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Quakers commit to Low Carbon Community


News release
05 August 2011

Low carbon future for Quakers

Quakers in Britain have today committed their whole movement to becoming a low-carbon, sustainable community. They have always tried to lead simple lives but this decision goes further. It means every Quaker in Britain will be urged and supported to reduce their carbon footprint.
A plan is being drawn up to turn this commitment into action and members have agreed to support each other and hold each other to account to achieve it.
“We can no longer ignore the fact that our planet is finite,” say Quakers.  “We have not only inherited the earth from our ancestors: we have borrowed it from our children and from their children.”
More than 1,500 Quakers made the decision while gathered at the University of Kent in Canterbury for their annual Yearly Meeting to discern the way ahead for Quakers in Britain. The eight-day programme for all ages, from 30 July to 6 August, was an inspiring mix of worship, business, spiritual growth and fun.
Recording Clerk Paul Parker said: “We met to grow in the Spirit. We listened to God and we discovered with certainty that what the world needs of us at this time is to change our lives. Our decision is exciting. This involves every child, every adult, every person in our Quaker community.”
The decision is rooted in Quakers’ longstanding work for a peaceful and more equal world. Quakers understand that many global problems are connected: speakers during the week highlighted the fact that the environmental crisis is inextricably linked with global economic injustice. The meeting also decided to challenge the values of consumer capitalism and engage with politicians and other decision makers to develop policies to safeguard people and planet. “We believe this corporate action will enable us to speak truth to power more confidently,” says the minute recording the decision.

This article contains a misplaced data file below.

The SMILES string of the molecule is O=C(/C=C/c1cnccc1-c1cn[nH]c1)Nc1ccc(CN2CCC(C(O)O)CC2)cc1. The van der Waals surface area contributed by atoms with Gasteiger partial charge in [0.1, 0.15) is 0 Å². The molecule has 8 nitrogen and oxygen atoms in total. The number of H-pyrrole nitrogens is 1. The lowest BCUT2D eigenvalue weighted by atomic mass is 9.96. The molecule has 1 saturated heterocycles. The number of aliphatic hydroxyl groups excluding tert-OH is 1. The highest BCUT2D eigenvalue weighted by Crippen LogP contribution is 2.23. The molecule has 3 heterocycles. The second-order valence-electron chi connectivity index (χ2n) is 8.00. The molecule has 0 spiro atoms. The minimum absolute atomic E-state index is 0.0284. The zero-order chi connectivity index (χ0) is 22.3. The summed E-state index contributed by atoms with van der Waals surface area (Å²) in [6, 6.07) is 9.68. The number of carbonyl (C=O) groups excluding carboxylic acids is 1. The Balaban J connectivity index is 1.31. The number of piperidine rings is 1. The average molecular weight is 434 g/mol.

The same theme of sustainability and spirituality in challenging times was explored by Pam Lunn, of Woodbrooke Quaker Study Centre, in the Swarthmore Lecture, traditionally delivered during Quakers’ Yearly Meeting. She said: “We need to take with utter seriousness the place of theology, religion and spirituality as necessary to our human response to the challenges now facing us. People of all faiths have a crucial role to play.” She spoke about Quakers’ practice of spirituality and about the “absolute need for serious and sustained spiritual discipline if we’re to develop the inner resilience to meet the challenges and demands that face us.”
Yearly Meeting focused on many aspects of Quaker life. During one session a woman who recently celebrated her marriage expressed profound thanks to Quakers for campaigning on same sex marriage. Many listening shared the joy of the two women as she movingly described the “profound step on our spiritual journey”.  This was one of the first marriages of same sex partners since  Quakers decided at Yearly Meeting in York in 2009, to seek a change in the law so that same sex marriages can be prepared, celebrated, witnessed, reported to the state, and recognised as legally valid, in the same way as opposite sex marriages are celebrated in Quaker meetings. Quakers are clear that changes they are making will stay within the law.
Quakers’ Yearly Meeting decision in 2009 asked for a revision of Quaker faith and practice – the book of Christian discipline which guides Quakers in Britain. And those gathered in Canterbury have updated text on marriage and acknowledged further changes will reflect future changes in the law. Quakers, who were given the right to conduct marriages in England and Wales in 1753, do not have clergy. They do have registering officers who are present at the solemnisation of a marriage at a meeting for worship.
Notes to editors

  • Quakers are known formally as the Religious Society of Friends, a radical Christian movement founded in seventeenth century England.
  • Around 23,000 people attend nearly 475 Quaker meetings in Britain. Their commitment to equality, justice, peace, simplicity and truth challenges them to seek positive social and legislative change.
  • Last year, the Equality Act 2010 lifted the ban on civil partnerships being held on religious premises in England and Wales (as long as a faith group wishes). So far, the Act hasn’t been implemented: Quakers have responded to a government consultation on how this will work and see difficulties because of the costs involved.
  • The Swarthmore Lecture, established in 1907, is under the care of Woodbrooke Quaker Study Centre trustees. Pam Lunn teaches at Woodbrooke Quaker Study Centre. Review copies of the book are available from and
  • Additional 2011 Yearly Meeting Gathering information is available online
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